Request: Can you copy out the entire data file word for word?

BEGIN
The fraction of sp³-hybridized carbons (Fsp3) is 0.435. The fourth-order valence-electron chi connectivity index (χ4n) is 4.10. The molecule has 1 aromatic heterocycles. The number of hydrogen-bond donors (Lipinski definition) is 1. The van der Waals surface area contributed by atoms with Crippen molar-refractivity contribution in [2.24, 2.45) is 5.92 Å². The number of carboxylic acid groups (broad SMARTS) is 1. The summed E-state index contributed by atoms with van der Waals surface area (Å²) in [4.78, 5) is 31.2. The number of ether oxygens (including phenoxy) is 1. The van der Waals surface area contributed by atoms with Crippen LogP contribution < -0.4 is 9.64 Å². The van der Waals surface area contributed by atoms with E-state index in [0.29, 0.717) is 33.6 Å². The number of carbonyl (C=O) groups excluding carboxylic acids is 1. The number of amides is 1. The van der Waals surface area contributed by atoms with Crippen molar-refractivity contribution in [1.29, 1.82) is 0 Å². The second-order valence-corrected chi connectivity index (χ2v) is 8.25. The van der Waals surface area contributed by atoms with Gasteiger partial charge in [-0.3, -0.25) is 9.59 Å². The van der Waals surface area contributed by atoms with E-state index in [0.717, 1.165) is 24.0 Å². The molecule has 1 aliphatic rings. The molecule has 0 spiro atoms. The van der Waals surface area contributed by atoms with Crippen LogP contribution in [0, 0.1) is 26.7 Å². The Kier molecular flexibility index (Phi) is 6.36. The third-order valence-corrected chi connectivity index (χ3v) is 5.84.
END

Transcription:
The fraction of sp³-hybridized carbons (Fsp3) is 0.435. The fourth-order valence-electron chi connectivity index (χ4n) is 4.10. The molecule has 1 aromatic heterocycles. The number of hydrogen-bond donors (Lipinski definition) is 1. The van der Waals surface area contributed by atoms with Crippen molar-refractivity contribution in [2.24, 2.45) is 5.92 Å². The number of carboxylic acid groups (broad SMARTS) is 1. The summed E-state index contributed by atoms with van der Waals surface area (Å²) in [4.78, 5) is 31.2. The number of ether oxygens (including phenoxy) is 1. The van der Waals surface area contributed by atoms with Crippen LogP contribution < -0.4 is 9.64 Å². The van der Waals surface area contributed by atoms with E-state index in [0.29, 0.717) is 33.6 Å². The number of carbonyl (C=O) groups excluding carboxylic acids is 1. The number of amides is 1. The van der Waals surface area contributed by atoms with Crippen molar-refractivity contribution in [1.29, 1.82) is 0 Å². The second-order valence-corrected chi connectivity index (χ2v) is 8.25. The van der Waals surface area contributed by atoms with Gasteiger partial charge in [-0.3, -0.25) is 9.59 Å². The van der Waals surface area contributed by atoms with E-state index in [0.717, 1.165) is 24.0 Å². The molecule has 1 aliphatic rings. The molecule has 0 spiro atoms. The van der Waals surface area contributed by atoms with Crippen LogP contribution in [0, 0.1) is 26.7 Å². The Kier molecular flexibility index (Phi) is 6.36. The third-order valence-corrected chi connectivity index (χ3v) is 5.84.